Cre­ation­ism short on facts, says writer

The Compass - - OPINION -

Dear edi­tor,

The great de­bate fea­tur­ing cre­ation­ist ver­sus evo­lu­tion­ist fi­nally made a rather late ap­pear­ance in our small town, cour­tesy of the Pen­te­costal Assem­bly of Car­bon­ear. There was a re­hash of the same old “ev­i­dence” that to the “ be­liev­ers,” es­pe­cially the chil­dren in at­ten­dance, left no doubt that the earth is 6,000 years-old and that hu­mans and di­nosaurs co-ex­isted.

The slick but rather dis­jointed pre­sen­ta­tion which in­cluded com­puter graph­ics and an­i­ma­tions, fos­sils and what was claimed to be casts of fos­sils were pre­sented as con­clu­sive proof that Dar­win’s The­ory of Evo­lu­tion is false.

Who could dis­pute a cast of a fos­sil that showed a di­nosaur foot­print over­laid by a hu­man foot­print? I ap­proach ideas with a healthy skep­ti­cism, re­al­iz­ing that break­throughs in sci­ence of­ten come from rad­i­cal thinkers; how­ever, my mantra is that “ex­tra­or­di­nary claims re­quire ex­tra­or­di­nary proof.”

The space pro­vided for this let­ter would not al­low me to pro­vide counter ar­gu­ments to the premises that the earth is only 6,000 years-old; that di­nosaurs and hu­mans co-ex­isted; and that a great flood as pre­sented in the Bi­ble killed all life on earth ex­cept for those Noah took on the Ark.

For in­ter­ested par­ties. there is plenty of lit­er­a­ture based on em­pir­i­cal re­search found on the Web or at any book store. How­ever, I would sug­gest the fol­low­ing web­site where you will find a brief ar­ti­cle ti­tled “ 15 An­swers to Cre­ation­ist Non­sense.” http://www.swarth­more.edu/NatSci /cpurrin1/text­bookdis­claimers/wack­onon­sense.

The whole pre­sen­ta­tion was based on cre­ation­ism, which ar­gues that evo­lu­tion is only a the­ory and can­not be proven. As used in sci­ence, a the­ory is an ex­pla­na­tion or model based on ob­ser­va­tion, ex­per­i­ment, and rea­son­ing, es­pe­cially one that has been tested and con­firmed as a gen­eral prin­ci­ple help­ing to ex­plain and pre­dict phe­nom­ena.

Any sci­en­tific the­ory must be based on a care­ful and ra­tio­nal ex­am­i­na­tion of the facts. A clear dis­tinc­tion needs to be made be­tween facts ( things which can be ob­served and/or mea­sured) and the­o­ries (ex­pla­na­tions which cor­re­late and in­ter­pret the facts).

A fact is some­thing that is sup­ported by un­mis­tak­able ev­i­dence. For ex­am­ple, the Grand Canyon cuts through lay­ers of dif­fer­ent kinds of rocks, such as the Co­conino sand­stone, Her­mit shale, and Red­wall lime­stone. These rock lay­ers of­ten con­tain fos­sils that are found only in cer­tain lay­ers. These are the facts.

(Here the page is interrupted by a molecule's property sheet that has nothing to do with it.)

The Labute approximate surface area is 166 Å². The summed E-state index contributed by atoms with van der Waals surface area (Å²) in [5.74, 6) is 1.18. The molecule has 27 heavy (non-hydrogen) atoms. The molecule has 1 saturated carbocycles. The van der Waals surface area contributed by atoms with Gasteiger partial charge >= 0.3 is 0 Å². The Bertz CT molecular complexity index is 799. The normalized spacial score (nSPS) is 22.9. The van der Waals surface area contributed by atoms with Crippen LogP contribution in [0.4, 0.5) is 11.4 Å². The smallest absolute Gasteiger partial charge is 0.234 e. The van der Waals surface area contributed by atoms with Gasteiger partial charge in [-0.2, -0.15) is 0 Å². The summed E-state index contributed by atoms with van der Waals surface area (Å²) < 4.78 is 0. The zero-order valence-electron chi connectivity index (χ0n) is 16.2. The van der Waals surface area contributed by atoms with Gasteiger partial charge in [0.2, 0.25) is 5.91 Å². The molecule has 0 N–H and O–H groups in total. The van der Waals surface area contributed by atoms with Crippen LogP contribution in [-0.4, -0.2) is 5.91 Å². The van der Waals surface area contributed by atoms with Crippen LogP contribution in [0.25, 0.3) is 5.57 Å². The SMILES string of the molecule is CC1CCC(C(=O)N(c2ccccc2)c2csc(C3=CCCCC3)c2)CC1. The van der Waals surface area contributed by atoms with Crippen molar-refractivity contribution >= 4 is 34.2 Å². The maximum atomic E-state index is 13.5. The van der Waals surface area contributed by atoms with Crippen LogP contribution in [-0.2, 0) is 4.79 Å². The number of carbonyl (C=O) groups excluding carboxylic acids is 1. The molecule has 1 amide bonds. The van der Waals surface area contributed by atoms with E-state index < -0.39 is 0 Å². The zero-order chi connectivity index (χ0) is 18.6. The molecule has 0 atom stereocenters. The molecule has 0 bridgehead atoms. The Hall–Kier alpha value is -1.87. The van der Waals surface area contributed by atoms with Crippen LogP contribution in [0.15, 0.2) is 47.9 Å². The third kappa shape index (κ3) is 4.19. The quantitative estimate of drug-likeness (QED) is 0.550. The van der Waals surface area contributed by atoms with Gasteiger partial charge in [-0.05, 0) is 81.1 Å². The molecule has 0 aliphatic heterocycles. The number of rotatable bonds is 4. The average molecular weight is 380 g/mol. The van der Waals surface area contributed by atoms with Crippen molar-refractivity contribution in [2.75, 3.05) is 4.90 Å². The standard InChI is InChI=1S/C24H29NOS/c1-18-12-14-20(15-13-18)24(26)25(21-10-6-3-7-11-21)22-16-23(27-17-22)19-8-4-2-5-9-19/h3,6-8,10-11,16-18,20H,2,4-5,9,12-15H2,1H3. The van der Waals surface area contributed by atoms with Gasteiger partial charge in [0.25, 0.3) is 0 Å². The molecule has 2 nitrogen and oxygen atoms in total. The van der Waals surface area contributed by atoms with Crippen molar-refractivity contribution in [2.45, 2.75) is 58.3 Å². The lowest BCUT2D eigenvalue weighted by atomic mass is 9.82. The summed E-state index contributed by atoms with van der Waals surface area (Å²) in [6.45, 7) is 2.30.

It is a fact that fos­sil skulls have been found — which are in­ter­me­di­ate in ap­pear­ance — be­tween hu­mans and mod­ern apes. It is a fact that fos­sils have been found which are in­ter­me­di­ate in ap­pear­ance be­tween di­nosaurs and birds.

Facts may be in­ter­preted in dif­fer­ent ways by dif­fer­ent in­di­vid­u­als, but that doesn’t change the facts them­selves.

The­o­ries may be good, bad, or in­dif­fer­ent. They may be well es­tab­lished by the fac­tual ev­i­dence, or they may lack cred­i­bil­ity. Be­fore a the­ory is given any cre­dence in the sci­en­tific com­mu­nity, it must be sub­jected to “peer re­view.” This means that the pro­posed the­ory must be pub­lished in a le­git­i­mate sci­en­tific jour­nal in or­der to pro­vide the op­por­tu­nity for other sci­en­tist to eval­u­ate the rel­e­vant fac­tual in­for­ma­tion and pub­lish their con­clu­sions.

Cre­ation­ist refuse to sub­ject their “ the­o­ries” to peer re­views, be­cause they know they don’t fit the facts. The cre­ation­ist mind­set is dis­torted by the con­cept of “good sci­ence” (cre­ation­ism) ver­sus “ bad sci­ence” (any­thing not in agree­ment with cre­ation­ism). Cre­ation­ism “sci­en­tists” are bib­li­cal fun­da­men­tal­ists who can­not ac­cept any­thing con­trary to their re­li­gious be­liefs.

As a for­mer ed­u­ca­tor and ra­tio­nal thinker, I fear the spread of this anti-sci­en­tific world view, which is so preva­lent among re­li­gious fun­da­men­tal­ist of all creeds, but es­pe­cially preva­lent in the re­li­gious fun­da­men­tal­ist move­ment in the United States. This move­ment en­dan­gers our chil­dren’s en­ti­tle­ment to an ed­u­ca­tion that is based on rea­son, not on bronze age mythol­ogy.

An ed­u­ca­tion that harkens back to the dark ages does not pre­pare our chil­dren for the fu­ture world.

All main­stream Chris­tian de­nom­i­na­tions now ac­cept evo­lu­tion­ary the­ory — al­beit with the be­lief that God started the process. Let us not per­mit the loud voice of the vo­cal fun­da­men­tal­ist mi­nor­ity to jeop­ar­dize our chil­dren’s rights to a qual­ity ed­u­ca­tion. Den­nis Gal­way

Car­bon­ear

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